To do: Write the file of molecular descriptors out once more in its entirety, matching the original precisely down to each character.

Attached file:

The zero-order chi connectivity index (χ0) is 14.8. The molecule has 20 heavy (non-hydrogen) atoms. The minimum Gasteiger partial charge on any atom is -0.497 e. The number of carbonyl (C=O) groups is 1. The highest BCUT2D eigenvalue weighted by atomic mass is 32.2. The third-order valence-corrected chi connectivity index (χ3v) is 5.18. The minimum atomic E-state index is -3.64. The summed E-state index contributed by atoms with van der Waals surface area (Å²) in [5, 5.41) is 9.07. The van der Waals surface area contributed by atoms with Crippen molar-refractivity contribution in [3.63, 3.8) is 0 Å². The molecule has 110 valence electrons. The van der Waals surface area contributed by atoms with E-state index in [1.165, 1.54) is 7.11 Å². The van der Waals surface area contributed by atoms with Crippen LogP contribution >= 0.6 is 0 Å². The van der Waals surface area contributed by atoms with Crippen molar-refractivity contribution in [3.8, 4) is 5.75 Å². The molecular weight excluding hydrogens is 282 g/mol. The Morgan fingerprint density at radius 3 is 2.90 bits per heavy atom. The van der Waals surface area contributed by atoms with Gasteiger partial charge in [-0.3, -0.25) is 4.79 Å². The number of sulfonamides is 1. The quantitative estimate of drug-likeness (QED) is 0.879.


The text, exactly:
The zero-order chi connectivity index (χ0) is 14.8. The molecule has 20 heavy (non-hydrogen) atoms. The minimum Gasteiger partial charge on any atom is -0.497 e. The number of carbonyl (C=O) groups is 1. The highest BCUT2D eigenvalue weighted by atomic mass is 32.2. The third-order valence-corrected chi connectivity index (χ3v) is 5.18. The minimum atomic E-state index is -3.64. The summed E-state index contributed by atoms with van der Waals surface area (Å²) in [5, 5.41) is 9.07. The van der Waals surface area contributed by atoms with Crippen molar-refractivity contribution in [3.63, 3.8) is 0 Å². The molecule has 110 valence electrons. The van der Waals surface area contributed by atoms with E-state index in [1.165, 1.54) is 7.11 Å². The van der Waals surface area contributed by atoms with Crippen LogP contribution >= 0.6 is 0 Å². The van der Waals surface area contributed by atoms with Crippen molar-refractivity contribution in [3.8, 4) is 5.75 Å². The molecular weight excluding hydrogens is 282 g/mol. The Morgan fingerprint density at radius 3 is 2.90 bits per heavy atom. The van der Waals surface area contributed by atoms with Gasteiger partial charge in [-0.3, -0.25) is 4.79 Å². The number of sulfonamides is 1. The quantitative estimate of drug-likeness (QED) is 0.879.